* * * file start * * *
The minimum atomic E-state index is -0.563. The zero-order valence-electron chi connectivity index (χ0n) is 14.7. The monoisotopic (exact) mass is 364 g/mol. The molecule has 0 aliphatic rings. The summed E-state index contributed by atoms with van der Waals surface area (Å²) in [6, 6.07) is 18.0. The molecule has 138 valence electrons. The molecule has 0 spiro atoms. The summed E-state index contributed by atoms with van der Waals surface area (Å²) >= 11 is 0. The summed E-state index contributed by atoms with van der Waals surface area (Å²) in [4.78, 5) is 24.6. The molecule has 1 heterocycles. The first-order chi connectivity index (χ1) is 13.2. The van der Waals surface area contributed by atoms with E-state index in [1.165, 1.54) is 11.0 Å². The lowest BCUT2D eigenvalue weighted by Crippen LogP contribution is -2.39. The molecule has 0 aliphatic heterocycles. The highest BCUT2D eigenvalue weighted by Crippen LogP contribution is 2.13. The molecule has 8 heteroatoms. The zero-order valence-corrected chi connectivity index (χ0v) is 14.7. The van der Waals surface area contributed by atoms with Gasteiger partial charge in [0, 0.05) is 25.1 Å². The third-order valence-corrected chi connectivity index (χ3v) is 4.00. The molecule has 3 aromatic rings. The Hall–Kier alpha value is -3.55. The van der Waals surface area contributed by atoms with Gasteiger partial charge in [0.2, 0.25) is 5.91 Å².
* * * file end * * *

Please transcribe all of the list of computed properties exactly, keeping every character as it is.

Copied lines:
The minimum atomic E-state index is -0.563. The zero-order valence-electron chi connectivity index (χ0n) is 14.7. The monoisotopic (exact) mass is 364 g/mol. The molecule has 0 aliphatic rings. The summed E-state index contributed by atoms with van der Waals surface area (Å²) in [6, 6.07) is 18.0. The molecule has 138 valence electrons. The molecule has 0 spiro atoms. The summed E-state index contributed by atoms with van der Waals surface area (Å²) >= 11 is 0. The summed E-state index contributed by atoms with van der Waals surface area (Å²) in [4.78, 5) is 24.6. The molecule has 1 heterocycles. The first-order chi connectivity index (χ1) is 13.2. The van der Waals surface area contributed by atoms with E-state index in [1.165, 1.54) is 11.0 Å². The lowest BCUT2D eigenvalue weighted by Crippen LogP contribution is -2.39. The molecule has 0 aliphatic heterocycles. The highest BCUT2D eigenvalue weighted by Crippen LogP contribution is 2.13. The molecule has 8 heteroatoms. The zero-order valence-corrected chi connectivity index (χ0v) is 14.7. The van der Waals surface area contributed by atoms with Gasteiger partial charge in [0, 0.05) is 25.1 Å². The third-order valence-corrected chi connectivity index (χ3v) is 4.00. The molecule has 3 aromatic rings. The Hall–Kier alpha value is -3.55. The van der Waals surface area contributed by atoms with Gasteiger partial charge in [0.2, 0.25) is 5.91 Å².